At the Delphi House of Ancient Artefacts – –
At the entrance to the ‘M’ is a display and information on the cemeteries of Delphi. This sarcophagus was part of a family funerary monument located at the east of the sanctuary of Athena Pronaia. It is dated to the 2nd century AD. A female figure reclining on the lid probably depicts the deceased.
The historian Herodotus describes Siphnos as the wealthiest Greek island at precisely the date of construction, thanks to its gold and silver mines. Right is a Caryatid from the Treasury of Siphnians 525 BCE.
The scene depicted on the East Pediment is the dispute between Herakles and Apollo, after Herakles had sought advice from the Delphic oracle but ended up grappling with the god, having seized the priestess’s tripod.
The East Frieze detail represents the battle of Troy.
Below left is the Sphinx of Naxos – 6th c BC. He is depicted sitting on an Ionic column about 10m tall. The people of the Island of Naxos gave this sphinx to the Oracle of Delphi.
Below centre is a pair of identical marble kouros, Possibly depicting two heroes from argive (resident of Argos) mythology. They are the oldest monumental votive offerings at Delphi, and one of the earliest examples of monumental archaic sculpture. Early 6th c. B.C. (circa 580 B.C.) Over life size (6.15m) each. Made by Polymedes of Argos.
Is this not beautiful? So delicately drawn. Found in a tomb at Delphi, it is a white kylix with a drawing of Apollo 480-470 BCE. Used for drinking wine at a male drinking party, the scene would only be revealed once the cup had been drained.
The god is crowned with a myrtle wreath and is seated on a lion-footed stool. He is holding his lyre and pours libations from a phiale, while a crow or a raven watches from a perch. The bird recalls his mythical love for the beautiful Aigle-Koroni, the daughter of King Phegyas.
Below left is the marble Omphalos of the Earth. This sacred object was located in the Adyton of the Temple of Apollo, and was viewed only by the priests and priestess who had access to the chamber. It was originally placed on the top of the Column of the Dancers – below centre.
The column of the Dancers is carved from Pentelic Marble and features three young women forming the upper part of a column encircled with acanthus leaves. The figures all wear a short, transparent chiton and bear a basket on their heads. It is believed to have supported a tripod of the type the Phythia used as she went into her trances. The girls are thought to be celebrating the god of wine and good times – Dionysis – who also resided in the sanctuary.
Far right is Apollo wearing a long chiton and peplos whilst a cloak is draped over his shoulders. He held a cithara – an ancient musical instrument something like a lute in this right hand and the plectrum in his left. How they know this is beyond me! Early Hellenistic period, 3rd century BC.
We are nearly at the end – and I cannot wait to see the Charioteer – but first – just a couple more items of interest –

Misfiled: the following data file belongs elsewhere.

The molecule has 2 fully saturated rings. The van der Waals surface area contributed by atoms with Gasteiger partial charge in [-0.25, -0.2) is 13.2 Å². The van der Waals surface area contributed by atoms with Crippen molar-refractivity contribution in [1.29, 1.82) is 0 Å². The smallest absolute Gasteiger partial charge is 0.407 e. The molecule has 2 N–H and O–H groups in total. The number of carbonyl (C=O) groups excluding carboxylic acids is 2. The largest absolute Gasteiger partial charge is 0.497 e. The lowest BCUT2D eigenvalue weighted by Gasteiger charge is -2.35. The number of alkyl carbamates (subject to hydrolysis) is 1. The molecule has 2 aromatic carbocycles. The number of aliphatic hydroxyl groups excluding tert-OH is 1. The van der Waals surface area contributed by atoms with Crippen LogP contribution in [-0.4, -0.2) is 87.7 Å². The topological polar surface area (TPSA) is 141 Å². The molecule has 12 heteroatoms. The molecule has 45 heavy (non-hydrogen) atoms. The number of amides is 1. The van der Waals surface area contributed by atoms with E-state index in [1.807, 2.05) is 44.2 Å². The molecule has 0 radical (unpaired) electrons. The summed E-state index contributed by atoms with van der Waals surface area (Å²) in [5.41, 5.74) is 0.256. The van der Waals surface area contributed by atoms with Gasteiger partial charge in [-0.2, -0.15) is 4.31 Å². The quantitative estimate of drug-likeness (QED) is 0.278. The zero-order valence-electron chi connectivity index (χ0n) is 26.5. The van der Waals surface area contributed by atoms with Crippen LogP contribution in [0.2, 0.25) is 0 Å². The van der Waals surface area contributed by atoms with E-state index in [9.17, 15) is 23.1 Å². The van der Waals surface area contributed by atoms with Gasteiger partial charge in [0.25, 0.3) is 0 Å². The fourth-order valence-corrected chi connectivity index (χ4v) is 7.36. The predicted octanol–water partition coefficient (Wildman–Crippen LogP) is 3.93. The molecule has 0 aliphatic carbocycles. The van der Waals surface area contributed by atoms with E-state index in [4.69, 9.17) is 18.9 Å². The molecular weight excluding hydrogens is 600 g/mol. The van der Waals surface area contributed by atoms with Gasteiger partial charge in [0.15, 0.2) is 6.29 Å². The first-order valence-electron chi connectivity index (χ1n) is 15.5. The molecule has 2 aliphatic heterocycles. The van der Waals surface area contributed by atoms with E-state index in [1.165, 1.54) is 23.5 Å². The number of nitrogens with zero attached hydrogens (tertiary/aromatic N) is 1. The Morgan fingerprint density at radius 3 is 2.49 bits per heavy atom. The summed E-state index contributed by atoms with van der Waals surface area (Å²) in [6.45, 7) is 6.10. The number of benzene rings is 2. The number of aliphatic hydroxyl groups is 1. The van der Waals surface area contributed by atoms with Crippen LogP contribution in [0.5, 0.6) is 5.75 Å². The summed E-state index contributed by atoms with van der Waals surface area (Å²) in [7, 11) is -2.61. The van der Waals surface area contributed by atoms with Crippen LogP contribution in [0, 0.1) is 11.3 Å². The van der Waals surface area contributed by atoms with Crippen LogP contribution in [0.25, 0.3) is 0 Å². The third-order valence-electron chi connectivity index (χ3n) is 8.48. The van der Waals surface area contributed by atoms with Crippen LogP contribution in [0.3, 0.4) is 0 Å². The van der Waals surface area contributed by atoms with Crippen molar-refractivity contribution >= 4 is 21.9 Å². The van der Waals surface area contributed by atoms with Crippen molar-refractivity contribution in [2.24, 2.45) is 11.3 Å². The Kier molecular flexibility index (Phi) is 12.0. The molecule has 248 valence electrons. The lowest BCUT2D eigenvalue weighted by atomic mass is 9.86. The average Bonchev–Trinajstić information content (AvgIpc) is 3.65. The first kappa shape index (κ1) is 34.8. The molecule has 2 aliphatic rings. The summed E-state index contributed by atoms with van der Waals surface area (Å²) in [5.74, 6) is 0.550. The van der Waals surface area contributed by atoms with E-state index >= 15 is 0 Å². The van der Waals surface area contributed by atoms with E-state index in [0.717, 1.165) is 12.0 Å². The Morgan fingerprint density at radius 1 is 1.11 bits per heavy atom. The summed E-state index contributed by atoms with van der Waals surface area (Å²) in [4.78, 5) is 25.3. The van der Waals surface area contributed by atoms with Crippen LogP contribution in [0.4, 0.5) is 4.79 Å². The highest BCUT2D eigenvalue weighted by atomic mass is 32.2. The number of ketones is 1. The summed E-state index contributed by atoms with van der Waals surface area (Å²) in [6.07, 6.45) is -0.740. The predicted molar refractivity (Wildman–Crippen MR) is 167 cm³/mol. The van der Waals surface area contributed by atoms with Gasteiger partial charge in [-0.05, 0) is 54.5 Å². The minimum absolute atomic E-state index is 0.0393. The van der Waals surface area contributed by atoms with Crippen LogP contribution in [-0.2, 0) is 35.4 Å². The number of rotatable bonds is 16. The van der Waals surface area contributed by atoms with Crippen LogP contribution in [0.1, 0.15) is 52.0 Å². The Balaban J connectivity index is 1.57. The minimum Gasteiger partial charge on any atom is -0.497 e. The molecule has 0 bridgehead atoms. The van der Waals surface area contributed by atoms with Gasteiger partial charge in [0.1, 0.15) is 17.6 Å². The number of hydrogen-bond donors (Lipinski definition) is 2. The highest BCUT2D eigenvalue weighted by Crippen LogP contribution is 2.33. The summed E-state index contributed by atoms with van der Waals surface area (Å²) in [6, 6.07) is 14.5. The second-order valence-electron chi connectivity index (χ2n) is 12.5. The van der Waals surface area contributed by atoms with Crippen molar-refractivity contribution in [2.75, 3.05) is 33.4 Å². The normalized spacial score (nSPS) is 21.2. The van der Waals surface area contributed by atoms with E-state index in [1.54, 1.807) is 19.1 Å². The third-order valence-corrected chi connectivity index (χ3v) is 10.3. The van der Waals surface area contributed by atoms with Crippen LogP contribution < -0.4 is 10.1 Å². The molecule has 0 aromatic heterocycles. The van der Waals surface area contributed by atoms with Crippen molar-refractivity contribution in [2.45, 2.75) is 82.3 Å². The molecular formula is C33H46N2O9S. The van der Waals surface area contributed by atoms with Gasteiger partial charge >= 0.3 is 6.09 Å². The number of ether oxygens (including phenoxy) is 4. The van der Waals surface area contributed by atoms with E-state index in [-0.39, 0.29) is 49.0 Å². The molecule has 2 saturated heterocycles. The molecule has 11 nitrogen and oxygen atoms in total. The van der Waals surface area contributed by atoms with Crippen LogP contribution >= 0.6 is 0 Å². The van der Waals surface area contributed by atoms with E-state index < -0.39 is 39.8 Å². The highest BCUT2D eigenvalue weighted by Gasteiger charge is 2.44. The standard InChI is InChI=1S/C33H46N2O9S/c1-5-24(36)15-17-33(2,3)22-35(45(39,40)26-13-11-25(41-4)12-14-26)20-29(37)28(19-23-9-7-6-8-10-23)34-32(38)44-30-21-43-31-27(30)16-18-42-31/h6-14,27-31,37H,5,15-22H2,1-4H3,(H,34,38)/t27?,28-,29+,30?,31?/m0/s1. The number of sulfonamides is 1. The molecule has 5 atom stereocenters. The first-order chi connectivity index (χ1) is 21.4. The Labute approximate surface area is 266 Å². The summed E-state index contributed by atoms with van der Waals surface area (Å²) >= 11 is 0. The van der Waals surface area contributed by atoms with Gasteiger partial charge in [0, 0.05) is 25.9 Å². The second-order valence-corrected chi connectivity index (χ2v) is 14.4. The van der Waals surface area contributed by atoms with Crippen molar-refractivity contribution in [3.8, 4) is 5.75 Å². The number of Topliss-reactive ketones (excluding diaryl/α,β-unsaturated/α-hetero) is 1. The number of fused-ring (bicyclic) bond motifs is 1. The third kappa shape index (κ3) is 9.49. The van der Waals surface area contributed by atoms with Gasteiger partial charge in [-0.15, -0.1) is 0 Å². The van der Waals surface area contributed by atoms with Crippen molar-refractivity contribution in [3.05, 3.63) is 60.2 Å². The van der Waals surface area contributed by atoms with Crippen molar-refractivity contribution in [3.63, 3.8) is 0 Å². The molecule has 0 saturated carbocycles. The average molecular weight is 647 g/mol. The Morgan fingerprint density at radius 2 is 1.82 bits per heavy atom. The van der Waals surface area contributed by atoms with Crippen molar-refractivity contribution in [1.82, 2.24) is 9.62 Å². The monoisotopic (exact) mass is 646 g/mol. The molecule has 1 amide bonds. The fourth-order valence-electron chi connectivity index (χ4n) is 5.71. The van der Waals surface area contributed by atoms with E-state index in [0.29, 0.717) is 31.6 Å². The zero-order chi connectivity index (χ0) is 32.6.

Here is another acquaintance – Antinous. Hopefully you remember who he was, but for those who don’t – he was a young Greek of extraordinary beauty from Bithynia, who became the beloved companion or lover of the Roman Emperor Hadrian. He later died in the river Nile under mysterious circumstances.
One of the most beautiful statues at Delphi it was found very well preserved and still shining thanks to the special oil used to polish the ‘skin’ of marble statues. The head is tilted to the side like he is in a state of reflection and the thick and masterfully carved hair, which surrounds his face and falls on the forehead and cheeks adds a mournful quality to its beautiful, vain youthful figure. There are several holes that were used to attach a bronze laurel wreath. His body is carved in a way that gives it that beautiful nudity which characterized the statues of gods and heroes of classical antiquity.
This tiny Eros has fallen asleep on a rock. Dated early 2nd century BC, it was part of a sculptured decoration of a fountain. It seems to go un-noticed by a lot of tourists and their guides, so I can just stand by and watch the little god enjoy some down time.
Next is the culmination of my journey through the museum –
The “Charioteer of Delphi“ is one of the best known ancient Greek statues, and one of the best preserved examples of classical bronze casts.
It is considered a fine example of the “Severe” style.
The sculpture depicts the driver of the chariot race at the moment when he presents his chariot and horses to the spectators in recognition of his victory. Despite the severity of the moment, the youth’s demeanor encapsulates the moment of glory, and the recognition of his eternal athletic and moral stature with abundant humility.
So many tour groups – but they keep moving – not much time to really look and appreciate what they are seeing. I take my time – the one dayers can wait for me for a change.
Heading back to the bus – I am given a look of hurry up – not even time to visit the shop to get a magnet – have to make sure we are on time to get the one dayers back to Athens – bummer I hate these type of tours.
Arriving at the Delphi Amalia Hotel – it is way out of town but great views and also a wonderful pool. Room is tiny and so is the bathroom.
Tomorrow we are off to Meteora –